My friend Paula Fahey wrote to me the other day about adoption. She said, “If I don’t know how to occupy space in my body, how in the world can I possibly occupy any space in the world?” I thought about her question all afternoon.
For a couple of years now I’ve listened to Brooke Thomas’s podcast, Liberated Body. Recently, she joined up with another healer, Vanessa Scotto, and they made a new podcast, Bliss and Grit, so I also listen to that. And they mention, again and again, a teacher they share, Reggie Ray. Every time I hear his name I mean to look him up, and then I get caught up in what Brooke and Vanessa are saying and never do it.
I keep forgetting to close my Audible account, and every month two credits pop up and I have to figure out how to get the most book for my buck. The other day, a book called Somatic Descent came on my recommended list, and the author was Reggie Ray. The book was $23.95 so I felt it was a solid choice. If it had been $9.00, I wouldn’t have bought it no matter how many times those women said his name. In my world (America), cheap means cheap.
I downloaded the book and then could not stop listening. I fell asleep listening to it, and as soon as I woke up I got it going again. I did the meditations. I played back sections I needed repeated because I’d been so busy scraping the top of my head off the ceiling.
What I saw was there was a whole new way for me to live in my body and my mind. There was the possibility of freedom. Of ease. Of relaxation within this bag of skin and flesh that has been holding on in a death grip for so long. I may be the only massage therapist who is immediately told when getting a massage, “Relax.” If I knew how to relax 1. I wouldn’t be a massage therapist because I wouldn’t have been on a personal search for relief and 2. I wouldn’t be getting a massage.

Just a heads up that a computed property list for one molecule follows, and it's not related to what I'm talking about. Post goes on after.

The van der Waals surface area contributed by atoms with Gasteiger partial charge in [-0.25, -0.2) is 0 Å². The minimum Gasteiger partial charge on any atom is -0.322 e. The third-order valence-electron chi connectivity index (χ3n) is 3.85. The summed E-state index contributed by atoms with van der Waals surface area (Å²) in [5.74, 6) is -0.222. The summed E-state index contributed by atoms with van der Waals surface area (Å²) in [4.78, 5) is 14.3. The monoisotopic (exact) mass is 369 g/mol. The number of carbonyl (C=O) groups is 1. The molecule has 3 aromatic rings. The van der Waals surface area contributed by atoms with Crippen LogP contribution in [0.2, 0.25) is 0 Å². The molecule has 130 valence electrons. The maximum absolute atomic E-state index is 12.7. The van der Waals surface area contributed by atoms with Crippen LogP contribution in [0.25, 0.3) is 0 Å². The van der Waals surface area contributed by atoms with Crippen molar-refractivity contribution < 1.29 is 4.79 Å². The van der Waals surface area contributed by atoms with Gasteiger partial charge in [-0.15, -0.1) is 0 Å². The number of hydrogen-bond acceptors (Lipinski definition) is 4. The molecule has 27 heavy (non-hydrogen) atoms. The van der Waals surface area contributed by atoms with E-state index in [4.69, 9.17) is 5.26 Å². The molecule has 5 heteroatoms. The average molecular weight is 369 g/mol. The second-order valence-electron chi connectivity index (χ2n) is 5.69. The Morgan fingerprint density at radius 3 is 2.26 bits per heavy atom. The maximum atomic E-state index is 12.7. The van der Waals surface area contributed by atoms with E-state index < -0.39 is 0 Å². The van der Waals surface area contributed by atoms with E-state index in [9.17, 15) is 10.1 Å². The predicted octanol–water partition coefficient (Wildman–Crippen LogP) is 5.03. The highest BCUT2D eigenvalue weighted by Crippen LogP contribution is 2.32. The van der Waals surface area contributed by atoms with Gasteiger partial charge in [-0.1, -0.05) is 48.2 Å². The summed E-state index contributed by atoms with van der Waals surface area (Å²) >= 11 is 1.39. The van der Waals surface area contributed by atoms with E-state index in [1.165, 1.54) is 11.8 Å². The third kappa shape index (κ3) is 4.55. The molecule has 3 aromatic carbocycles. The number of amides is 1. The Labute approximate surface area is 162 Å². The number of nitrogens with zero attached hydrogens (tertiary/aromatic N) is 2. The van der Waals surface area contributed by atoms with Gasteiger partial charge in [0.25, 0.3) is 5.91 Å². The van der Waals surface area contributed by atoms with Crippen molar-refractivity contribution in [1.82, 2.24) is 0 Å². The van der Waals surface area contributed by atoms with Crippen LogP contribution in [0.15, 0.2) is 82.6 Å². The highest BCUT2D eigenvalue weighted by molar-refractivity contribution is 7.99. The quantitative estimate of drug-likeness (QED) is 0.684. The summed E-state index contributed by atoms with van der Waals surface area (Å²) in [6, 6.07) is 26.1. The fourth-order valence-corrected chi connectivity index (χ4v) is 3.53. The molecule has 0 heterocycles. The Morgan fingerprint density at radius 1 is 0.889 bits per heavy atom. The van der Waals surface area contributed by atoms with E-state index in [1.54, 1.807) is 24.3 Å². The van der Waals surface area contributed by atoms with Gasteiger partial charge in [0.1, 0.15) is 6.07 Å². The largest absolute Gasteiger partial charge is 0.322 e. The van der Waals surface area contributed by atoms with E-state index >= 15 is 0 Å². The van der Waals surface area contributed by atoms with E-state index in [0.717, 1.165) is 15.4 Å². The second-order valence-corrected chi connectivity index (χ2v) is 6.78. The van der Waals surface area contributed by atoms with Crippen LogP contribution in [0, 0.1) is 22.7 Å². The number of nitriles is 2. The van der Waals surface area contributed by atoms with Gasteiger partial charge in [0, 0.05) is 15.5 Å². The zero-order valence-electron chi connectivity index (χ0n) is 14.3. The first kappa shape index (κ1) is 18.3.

I listened to Reggie Ray and my whole body was buzzing, literally. It felt like I’d stuck a finger into a low level socket (the socket of my own energy, really), so now I’m taking his ideas and words and mashing them into my own to create “The Right Brain Approach to Being Adopted”.
Here’s how it starts:
My left brain, the thinking mind, is what reminds me of my stories of adoption: your mother didn’t want you (conjecture). You were alone for the first ten weeks of your life (conjecture). You will never be successful because there is something busted in you (conjecture). Your heart is broken. (But it pumps fine.) You have an internal wound that will never heal (conjecture).
There is plenty of reading material on adoptees to back up all I have said, but here is something else I know: our bodies are constantly regenerating themselves. Granted, most of the cells in the brain and the heart are with us for life, but, still, there is so much other cellular change in the body. Why do stories have to stay stuck? Why does being an adoptee mean I will, on some level, suffer from the trauma of early abandonment my own life?
Clearly I’ve already run into problems putting together “The Right Brain Approach to Dealing with Adoption”. How annoying.
When I ask myself the above questions, I’m face to face with the comments that so many (assholes) (sorry—it gets old) say to adoptees: “But it happened so long ago you don’t even remember. How can being adopted affect you now?